He said the report also showed that only pneumonia did not reduce appreciatively, recording only 47 per cent decline in 15 years.

On the rational for choosing Jigawa and Lagos states for the project, he described the two states as very far apart and with different cultural background, but with a high number of pneumonia cases and deaths among children.

“One is rural, agrarian, conservative, (situated) around the Sahel region – almost close to the Sahara, with high number of very young people, high fertility rate and many other things.

The other is almost by the coast; it is the commercial centre of the country with a lot of rich and poor people and slums.  It is the home of Nollywood, music and a lot of other things.”

He disclosed that the project would adopt the Global Action for the control of pneumonia, as recommended by WHO and UNICEF, which involves promotion, prevention, treatment diagnosis, among others, in its implementation in the two states.

“We are going to try as much as we can, to support the states in doing that. In Jigawa which we consider a rural community, we are going to have a lot of community engagements.

We want to change their perception and health seeking behavior and establish a linkage between the primary health care centres, where we want to work, with the secondary health care facilities to ensure there’s a two-way referral facility.

“In the case of Lagos which is more of an urban state, we want to focus more on the use of technology. We want to bring in pulse oximeters and oxygen system.

Where they have, we want to improve on it and provide, where they there is none.”

Dr. Isah urged all stakeholders to join Save the Children and do the needful to “to control this terrible problem of pneumonia.”

Presenting the final report of the INSPIRING Situational Analysis, Prof. Adegoke Falade a renowned professor of peadiatrics at the College of Medicine, University of Ibadan disclosed that the analysis was designed to generate gender-sensitive evidence on the current state of pneumonia in children aged 0-59 months in Jigawa and Lagos states.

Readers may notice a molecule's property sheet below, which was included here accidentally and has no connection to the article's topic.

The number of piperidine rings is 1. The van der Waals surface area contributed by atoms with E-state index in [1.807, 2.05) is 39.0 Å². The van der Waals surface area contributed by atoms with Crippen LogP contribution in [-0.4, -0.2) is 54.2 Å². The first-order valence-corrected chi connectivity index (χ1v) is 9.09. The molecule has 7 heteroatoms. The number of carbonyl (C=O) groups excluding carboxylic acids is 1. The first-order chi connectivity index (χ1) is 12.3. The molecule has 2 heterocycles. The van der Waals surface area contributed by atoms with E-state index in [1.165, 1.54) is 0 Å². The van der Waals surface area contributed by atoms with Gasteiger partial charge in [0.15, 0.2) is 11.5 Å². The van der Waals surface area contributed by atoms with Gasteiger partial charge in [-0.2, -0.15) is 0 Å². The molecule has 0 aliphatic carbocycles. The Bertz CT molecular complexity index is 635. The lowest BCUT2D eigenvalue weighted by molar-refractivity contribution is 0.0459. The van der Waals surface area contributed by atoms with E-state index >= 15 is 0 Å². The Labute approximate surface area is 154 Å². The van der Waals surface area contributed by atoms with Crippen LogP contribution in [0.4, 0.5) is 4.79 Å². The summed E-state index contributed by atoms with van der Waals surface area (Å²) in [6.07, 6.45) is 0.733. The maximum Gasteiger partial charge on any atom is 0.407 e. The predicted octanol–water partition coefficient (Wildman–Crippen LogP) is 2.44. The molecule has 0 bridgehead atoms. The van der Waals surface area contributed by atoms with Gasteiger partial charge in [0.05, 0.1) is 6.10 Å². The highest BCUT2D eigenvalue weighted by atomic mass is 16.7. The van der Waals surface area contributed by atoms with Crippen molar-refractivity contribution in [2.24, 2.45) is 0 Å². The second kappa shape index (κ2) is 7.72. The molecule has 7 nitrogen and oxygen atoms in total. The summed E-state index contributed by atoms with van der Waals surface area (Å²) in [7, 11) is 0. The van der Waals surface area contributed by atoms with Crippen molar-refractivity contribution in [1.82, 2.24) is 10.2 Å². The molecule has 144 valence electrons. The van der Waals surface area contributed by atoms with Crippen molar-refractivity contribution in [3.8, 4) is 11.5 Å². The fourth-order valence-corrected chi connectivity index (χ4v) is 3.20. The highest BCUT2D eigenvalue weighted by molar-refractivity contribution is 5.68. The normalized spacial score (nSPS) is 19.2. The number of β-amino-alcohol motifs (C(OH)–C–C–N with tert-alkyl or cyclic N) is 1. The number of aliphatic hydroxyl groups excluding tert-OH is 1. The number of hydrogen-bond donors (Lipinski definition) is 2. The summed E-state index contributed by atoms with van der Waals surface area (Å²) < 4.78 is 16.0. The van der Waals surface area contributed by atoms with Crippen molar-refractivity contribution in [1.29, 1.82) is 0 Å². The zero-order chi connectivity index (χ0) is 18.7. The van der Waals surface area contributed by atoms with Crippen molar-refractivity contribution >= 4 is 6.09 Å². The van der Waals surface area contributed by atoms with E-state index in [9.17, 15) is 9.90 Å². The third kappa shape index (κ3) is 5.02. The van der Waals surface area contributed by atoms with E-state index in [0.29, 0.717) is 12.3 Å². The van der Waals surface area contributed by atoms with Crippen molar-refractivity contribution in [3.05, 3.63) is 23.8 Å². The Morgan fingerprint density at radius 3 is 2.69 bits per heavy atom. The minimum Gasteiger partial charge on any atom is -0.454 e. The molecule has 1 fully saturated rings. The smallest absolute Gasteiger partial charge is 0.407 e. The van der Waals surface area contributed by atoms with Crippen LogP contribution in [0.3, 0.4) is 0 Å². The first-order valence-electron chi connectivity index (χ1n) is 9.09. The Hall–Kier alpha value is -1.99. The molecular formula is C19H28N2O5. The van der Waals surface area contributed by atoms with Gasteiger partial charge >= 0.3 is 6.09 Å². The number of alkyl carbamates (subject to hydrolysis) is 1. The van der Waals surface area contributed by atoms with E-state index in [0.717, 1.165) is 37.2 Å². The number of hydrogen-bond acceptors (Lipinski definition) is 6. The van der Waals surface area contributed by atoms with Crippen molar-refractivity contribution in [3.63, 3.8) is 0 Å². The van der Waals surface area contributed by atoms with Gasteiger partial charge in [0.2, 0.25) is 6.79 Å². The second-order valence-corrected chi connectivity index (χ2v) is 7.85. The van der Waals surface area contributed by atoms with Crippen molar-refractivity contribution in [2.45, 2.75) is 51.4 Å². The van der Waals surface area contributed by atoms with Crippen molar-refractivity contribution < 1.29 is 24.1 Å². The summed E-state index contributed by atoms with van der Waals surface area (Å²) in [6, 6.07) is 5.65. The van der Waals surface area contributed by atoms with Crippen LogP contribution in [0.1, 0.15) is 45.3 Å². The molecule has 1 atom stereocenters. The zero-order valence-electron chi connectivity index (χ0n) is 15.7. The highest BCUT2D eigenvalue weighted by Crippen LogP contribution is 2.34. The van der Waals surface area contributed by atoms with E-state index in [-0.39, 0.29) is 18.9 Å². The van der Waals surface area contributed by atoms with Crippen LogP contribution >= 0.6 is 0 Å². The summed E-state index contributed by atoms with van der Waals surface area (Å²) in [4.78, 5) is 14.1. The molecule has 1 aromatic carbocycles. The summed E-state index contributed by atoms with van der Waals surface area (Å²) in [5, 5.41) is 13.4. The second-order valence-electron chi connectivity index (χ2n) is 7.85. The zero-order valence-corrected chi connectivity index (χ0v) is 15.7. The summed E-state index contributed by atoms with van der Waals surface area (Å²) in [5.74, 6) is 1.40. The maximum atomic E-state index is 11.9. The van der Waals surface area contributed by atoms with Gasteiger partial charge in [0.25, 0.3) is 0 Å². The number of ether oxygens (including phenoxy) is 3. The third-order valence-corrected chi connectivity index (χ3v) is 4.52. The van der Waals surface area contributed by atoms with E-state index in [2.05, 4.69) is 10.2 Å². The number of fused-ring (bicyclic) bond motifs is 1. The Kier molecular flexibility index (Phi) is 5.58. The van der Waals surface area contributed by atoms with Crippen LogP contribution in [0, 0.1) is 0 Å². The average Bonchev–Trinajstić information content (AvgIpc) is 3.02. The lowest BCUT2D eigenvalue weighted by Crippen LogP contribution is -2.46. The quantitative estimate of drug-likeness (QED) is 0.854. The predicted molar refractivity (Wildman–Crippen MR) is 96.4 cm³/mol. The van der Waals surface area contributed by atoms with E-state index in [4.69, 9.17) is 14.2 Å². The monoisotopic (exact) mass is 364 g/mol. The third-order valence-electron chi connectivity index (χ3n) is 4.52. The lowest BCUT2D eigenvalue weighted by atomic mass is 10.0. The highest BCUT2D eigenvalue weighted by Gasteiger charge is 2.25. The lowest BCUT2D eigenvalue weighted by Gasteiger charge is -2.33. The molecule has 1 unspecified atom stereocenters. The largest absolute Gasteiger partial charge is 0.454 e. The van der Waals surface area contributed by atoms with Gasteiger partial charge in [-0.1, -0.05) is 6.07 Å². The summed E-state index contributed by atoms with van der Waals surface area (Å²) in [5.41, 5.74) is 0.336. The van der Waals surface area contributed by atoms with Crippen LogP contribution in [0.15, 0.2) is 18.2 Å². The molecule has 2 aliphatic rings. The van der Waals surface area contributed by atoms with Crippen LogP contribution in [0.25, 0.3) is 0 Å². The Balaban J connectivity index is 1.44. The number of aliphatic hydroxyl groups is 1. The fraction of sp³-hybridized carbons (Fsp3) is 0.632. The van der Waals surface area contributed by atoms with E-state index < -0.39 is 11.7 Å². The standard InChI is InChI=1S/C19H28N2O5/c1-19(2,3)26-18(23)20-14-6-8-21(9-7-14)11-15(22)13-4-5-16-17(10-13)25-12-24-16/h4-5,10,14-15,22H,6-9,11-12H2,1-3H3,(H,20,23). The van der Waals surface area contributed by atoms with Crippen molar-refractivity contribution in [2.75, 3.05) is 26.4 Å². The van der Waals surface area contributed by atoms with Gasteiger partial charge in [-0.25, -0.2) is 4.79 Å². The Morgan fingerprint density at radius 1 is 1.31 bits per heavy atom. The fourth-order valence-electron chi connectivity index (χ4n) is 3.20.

Key findings of the analysis, according to him include, among others; Care-seeking for children with pneumonia was poor in both states, with only 38.7 per cent and 31.4 per cent of caregivers from Jigawa and Lagos recognizing at least one symptom of pneumonia.

Vaccine coverage with PVC-10 (vaccine) was high in Lagos but low in Jigawa.

There were clear differences in the type of facilities available in Lagos and Jigawa with more private providers in Lagos and more primary providers in Jigawa.

Oxygen and pulse oximeters were not universally available across secondary care and were less available along with other IMCI equipment in Jigawa.

Knowledge of pneumonia was generally poor among community members and was associated with several misconceptions around the origin of the illness – and therefore their subsequent decision to seek care.

Obviously, there is need for specific policies and guidelines on pneumonia as well as advocates to push for strong political actions to tackle the disease, according to stakeholders.